“Definitely I think some of these may have been investors who were planning on flipping,” Ali said. “When you’re flipping, you’re not necessarily going to be selling at a profit in this market.”
Another group is “novice investors” who may be facing mortgage payments higher than the rent they’re getting on their units. Some homeowners may have relocated to another city, renting out their GTA properties, she added. But now that rates are rising and prices are dropping, they decide to sell.
Others may have purchased a pre-construction condo but aren’t able to close due to higher interest rates. They are now struggling to sell through an assignment sale (where the original buyer sells the rights and obligations of the purchase agreement to another individual). People in that situation might need to off-load something, so list their home, Ali said.
Recent data from Urbanation shows that the GTA is expected to see a record number of new condo units completed this year. “To me that means that there’s going to be a lot of over-leveraged buyers that are going to have to sell something,” said Ali.
But overall, “you’re not going to see those mass sales. Right now a lot of people are just holding their breath,” she added. They’re wondering, “When is the pain going to stop?”
Last week, the CEOs of some of Canada’s biggest banks said tens of thousands of Canadians could default on their mortgages because of rising interest rates. As well, some agents have reported a surge in inquiries in condo assignment sales, and some mortgage brokers have reported a rise in forced sales from private and alternative lenders. In all these scenarios, properties could be selling at a loss.
But Brendon Cowans, vice-president of sales at Property.ca Inc., said he hasn’t seen a rush of “fire sales” just yet. The market is typically months behind interest rate announcements, he said, noting the next one is planned for Jan. 25.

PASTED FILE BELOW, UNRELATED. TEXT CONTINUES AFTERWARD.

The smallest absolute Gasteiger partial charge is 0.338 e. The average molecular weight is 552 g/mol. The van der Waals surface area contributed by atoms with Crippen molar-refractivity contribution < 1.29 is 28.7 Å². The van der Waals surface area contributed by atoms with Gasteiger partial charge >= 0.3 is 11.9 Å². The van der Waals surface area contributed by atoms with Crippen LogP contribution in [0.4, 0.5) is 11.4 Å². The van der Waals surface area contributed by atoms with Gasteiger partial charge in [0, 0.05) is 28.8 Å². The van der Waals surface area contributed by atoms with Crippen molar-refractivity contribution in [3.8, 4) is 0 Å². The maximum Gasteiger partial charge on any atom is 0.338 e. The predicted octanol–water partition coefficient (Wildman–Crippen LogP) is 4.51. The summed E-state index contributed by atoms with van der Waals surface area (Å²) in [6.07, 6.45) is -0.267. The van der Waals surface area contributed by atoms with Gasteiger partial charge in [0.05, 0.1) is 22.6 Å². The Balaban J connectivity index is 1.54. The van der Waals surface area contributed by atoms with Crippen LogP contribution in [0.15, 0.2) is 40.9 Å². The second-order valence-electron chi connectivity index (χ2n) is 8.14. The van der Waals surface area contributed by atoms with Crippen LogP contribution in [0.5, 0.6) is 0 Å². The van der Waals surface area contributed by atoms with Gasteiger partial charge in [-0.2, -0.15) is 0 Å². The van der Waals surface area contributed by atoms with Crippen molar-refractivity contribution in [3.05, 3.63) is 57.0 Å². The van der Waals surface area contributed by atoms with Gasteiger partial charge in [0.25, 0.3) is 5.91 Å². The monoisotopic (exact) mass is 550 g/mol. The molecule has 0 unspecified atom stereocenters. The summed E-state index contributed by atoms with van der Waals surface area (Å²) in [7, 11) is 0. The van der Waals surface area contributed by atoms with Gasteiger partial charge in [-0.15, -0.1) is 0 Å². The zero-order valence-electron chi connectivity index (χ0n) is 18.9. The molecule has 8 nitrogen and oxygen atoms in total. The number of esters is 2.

If people bought at the peak but locked in a fixed rate for five years, they could be doing just fine with an enviably low rate. Canadians typically will also do whatever they can to save their homes — “borrow from Mommy, Daddy, whoever it is, dip into their savings, whatever it is, to keep the property.”
But if they had a variable-rate mortgage, “that’s where things can get tricky,” he said. “Those are the type of people that may want to sell.”
The real estate board won’t release its 2023 price and sales forecast until early Feb. But this year’s housing market will be determined by the opposing forces of higher interest rates that temper buyer activity and heavy demand for housing, fed by rising immigration, said Mercer.
He expects housing market discussions in the first half of the year will continue to revolve around interest rates, which have gone up five times since March — from .5 per cent to 4.25 per cent in December.
Even if you put population growth aside, in the first part of 2023, a lot of would-be home buyers will be making a decision about whether and how to move forward, he said.
“Some of them will decide to purchase in 2023. But what they’re purchasing or where they’re purchasing or both may have changed,” said Mercer.
“If you look at past rate hike cycles and the impact on the housing market, you know that that can take a year to 18 months, to start to play itself out,” he said.
A shift to renting among buyers who might have otherwise purchased their first home in the last 10 months has made for double-digit rent increases in the GTA’s already tight rental market.
Research for the real estate board has found that immigrants, who are arriving in Ontario at record levels, have a greater propensity to buy a home, although not immediately, said Mercer.
“A lot of those (newcomers) are going to be focused on the GTA and broader Greater Golden Horseshoe and they’re going to need a place to live. Some will choose to buy, others will choose to rent. But either way, they will put pressure on an already constrained housing supply,” he said.
Part of article was reported by the Star.